|We all have the choice of whether to go to work and pay someone else to care for our children, or stay at home and raise our families ourselves (this choice involves some much more difficult decisions for some over others). Why would the government at all be involved when we choose to stay home and do (better, in my opinion) for ourselves? Is the perspective that the government ends up subsidizing those who work via social security, etc.? ...I'm not usually so across-the-board Libertarian, but we need to keep in mind how much control the government gets to exert when they're giving benefits. I'm not sure it's worth the price - I'd rather they just get out of my way, and stop coddling the status quo.
The perspective is that if one member of a duo stays at home to raise the children, that member then is not recognized as a productive member of society by governmental standards (in the United States), and thus, if the couple separates, the member who has stayed home--sacrificing earning potential for the greater good of raising the children--is highly vulnerable to poverty. In a divorce situation, the SAHPs income potential is calculated by the last job held, essentially, thus, if the person has stayed at home for 20 years, woe betide that person. The further argument, particularly in higher income families, is that the higher earning member of the duo could not have made it to such heights without the participation and sacrifice of the member who stayed home, and thus, should reliably be entitled to half of all assets--which is not the case across the board. I can think of two examples;
My mother stayed at home and raised the three of us throughout our childhoods. My parents divorced when I was almost thirteen (I'm the youngest, the oldest was 20, my parents had been married for 21 years) and my mother and I were thrown from solid middle class to impoverishment. My dad made sure I was taken care of, but the divorce awarded my mother about $10,000 at the time (early 80s). I remember at the time she said something about it being a drop in the bucket and I didn't understand. Now I do. Not that she necessarily ached for a career or even had training, but at least if she'd trained to, say, be a teacher, she'd have had a higher earning potential calculated into the settlement...she has struggled since then and never been at all financially stable, while my father has been able to recoup any financial loss he originally incurred. And he's a good guy, they had a very amicable divorce, with no custodial issues whatsoever, and he faithfully paid child support and alimony.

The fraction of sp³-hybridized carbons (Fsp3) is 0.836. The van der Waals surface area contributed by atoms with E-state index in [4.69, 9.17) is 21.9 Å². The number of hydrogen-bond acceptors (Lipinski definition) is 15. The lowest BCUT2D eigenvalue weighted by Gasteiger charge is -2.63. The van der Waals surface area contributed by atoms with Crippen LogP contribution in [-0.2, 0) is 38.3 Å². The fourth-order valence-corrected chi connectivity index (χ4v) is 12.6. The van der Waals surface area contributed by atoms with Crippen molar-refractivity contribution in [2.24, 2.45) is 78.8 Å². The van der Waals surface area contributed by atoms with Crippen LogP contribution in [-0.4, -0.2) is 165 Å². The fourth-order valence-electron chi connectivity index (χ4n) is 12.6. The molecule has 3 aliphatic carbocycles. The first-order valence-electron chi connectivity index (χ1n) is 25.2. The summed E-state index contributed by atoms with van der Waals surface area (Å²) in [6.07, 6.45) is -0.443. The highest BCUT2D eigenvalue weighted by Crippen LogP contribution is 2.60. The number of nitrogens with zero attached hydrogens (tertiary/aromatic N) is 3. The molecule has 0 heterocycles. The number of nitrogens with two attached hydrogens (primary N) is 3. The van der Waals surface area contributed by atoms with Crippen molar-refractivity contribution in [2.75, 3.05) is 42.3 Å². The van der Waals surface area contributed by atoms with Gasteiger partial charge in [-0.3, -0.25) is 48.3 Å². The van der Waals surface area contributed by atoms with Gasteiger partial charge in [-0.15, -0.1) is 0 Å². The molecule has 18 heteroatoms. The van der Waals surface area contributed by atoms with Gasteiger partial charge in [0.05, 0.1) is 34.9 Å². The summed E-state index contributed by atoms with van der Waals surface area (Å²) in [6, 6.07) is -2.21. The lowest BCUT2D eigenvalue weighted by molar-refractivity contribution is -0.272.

A more current example is a family who lives in my neighborhood. The wife is the primary bread winner and the husband stays at home. She makes a considerable amount of money and is able to do so because her dh is shuttling the children to all their activities, doing homework, making dinner, doing laundry, etc., all the things SAHPs do so that she can be at board meetings twice monthly, hit graduations, work from 6 to 6, etc. I would say that without him, she could not have the job she holds and hope to have any quality of life for her children, kwim? It takes one person willing to sacrifice for some jobs.
The point is not so much that she is saying the government should be highly involved, but that during divorces, or deaths or whatever, a higher premium should be placed on the value of the person who stays at home raising children, and that these people should be considered valuable, contributing members of society as much as a person who WOH and brings home a steady paycheck.
I work, myself. I read this book for my book group a couple of years ago, and I had not wanted to read it because I didn't want to be chastised by the group members because I'm a WOHM. And of course, one of the members COMPLETELY missed her point that mothers in general have got to band together and stop fighting the SAHM/WOHM fight and, while sitting in my house, said, "Mothers who work should not have children." Also said in the presence of her own mother, a UU minister, obviously a working mother. When I called her on it, she said, "Oh, I meant those mothers who have their kids at daycare at 6:30 in the morning..." Again, she was sitting in my house!
A great book. A must read.
eta; Oh. And I do raise my family myself, thankyouverymuch...which again, is her point. Snipes like these hurt all of us.